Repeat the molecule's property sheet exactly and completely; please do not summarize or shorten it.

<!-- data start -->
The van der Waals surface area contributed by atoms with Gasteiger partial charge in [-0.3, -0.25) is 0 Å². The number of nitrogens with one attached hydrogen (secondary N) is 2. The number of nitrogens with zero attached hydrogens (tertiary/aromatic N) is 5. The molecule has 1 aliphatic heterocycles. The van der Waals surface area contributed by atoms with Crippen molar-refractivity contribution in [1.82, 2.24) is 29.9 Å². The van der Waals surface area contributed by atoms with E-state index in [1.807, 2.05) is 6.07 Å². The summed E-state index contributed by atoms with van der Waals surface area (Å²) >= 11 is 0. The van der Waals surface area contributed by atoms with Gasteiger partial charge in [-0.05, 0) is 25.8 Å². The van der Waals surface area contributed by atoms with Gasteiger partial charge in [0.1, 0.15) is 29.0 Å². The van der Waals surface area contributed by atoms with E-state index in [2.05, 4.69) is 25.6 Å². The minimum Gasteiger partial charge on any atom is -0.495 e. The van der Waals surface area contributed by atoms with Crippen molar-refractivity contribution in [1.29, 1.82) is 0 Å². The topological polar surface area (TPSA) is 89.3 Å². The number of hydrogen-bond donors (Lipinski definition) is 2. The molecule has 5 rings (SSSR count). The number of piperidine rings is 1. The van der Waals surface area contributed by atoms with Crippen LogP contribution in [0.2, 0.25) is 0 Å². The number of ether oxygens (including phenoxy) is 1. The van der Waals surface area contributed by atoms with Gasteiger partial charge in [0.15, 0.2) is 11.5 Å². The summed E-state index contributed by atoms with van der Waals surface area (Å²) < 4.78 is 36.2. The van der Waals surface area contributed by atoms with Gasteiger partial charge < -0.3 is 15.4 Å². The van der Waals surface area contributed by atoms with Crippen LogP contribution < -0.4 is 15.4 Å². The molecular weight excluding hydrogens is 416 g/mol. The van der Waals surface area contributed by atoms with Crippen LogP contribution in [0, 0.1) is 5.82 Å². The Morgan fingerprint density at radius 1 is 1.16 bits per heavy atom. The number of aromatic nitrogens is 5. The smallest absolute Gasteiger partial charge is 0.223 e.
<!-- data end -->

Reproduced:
The van der Waals surface area contributed by atoms with Gasteiger partial charge in [-0.3, -0.25) is 0 Å². The number of nitrogens with one attached hydrogen (secondary N) is 2. The number of nitrogens with zero attached hydrogens (tertiary/aromatic N) is 5. The molecule has 1 aliphatic heterocycles. The van der Waals surface area contributed by atoms with Crippen molar-refractivity contribution in [1.82, 2.24) is 29.9 Å². The van der Waals surface area contributed by atoms with E-state index in [1.807, 2.05) is 6.07 Å². The summed E-state index contributed by atoms with van der Waals surface area (Å²) >= 11 is 0. The van der Waals surface area contributed by atoms with Gasteiger partial charge in [-0.05, 0) is 25.8 Å². The van der Waals surface area contributed by atoms with Gasteiger partial charge in [0.1, 0.15) is 29.0 Å². The van der Waals surface area contributed by atoms with E-state index in [2.05, 4.69) is 25.6 Å². The minimum Gasteiger partial charge on any atom is -0.495 e. The van der Waals surface area contributed by atoms with Crippen molar-refractivity contribution in [1.29, 1.82) is 0 Å². The topological polar surface area (TPSA) is 89.3 Å². The number of hydrogen-bond donors (Lipinski definition) is 2. The molecule has 5 rings (SSSR count). The number of piperidine rings is 1. The van der Waals surface area contributed by atoms with Crippen LogP contribution in [0.2, 0.25) is 0 Å². The number of ether oxygens (including phenoxy) is 1. The van der Waals surface area contributed by atoms with Gasteiger partial charge in [0.15, 0.2) is 11.5 Å². The summed E-state index contributed by atoms with van der Waals surface area (Å²) < 4.78 is 36.2. The van der Waals surface area contributed by atoms with Gasteiger partial charge < -0.3 is 15.4 Å². The van der Waals surface area contributed by atoms with Crippen LogP contribution < -0.4 is 15.4 Å². The molecular weight excluding hydrogens is 416 g/mol. The van der Waals surface area contributed by atoms with Crippen LogP contribution in [0, 0.1) is 5.82 Å². The Morgan fingerprint density at radius 1 is 1.16 bits per heavy atom. The number of aromatic nitrogens is 5. The smallest absolute Gasteiger partial charge is 0.223 e.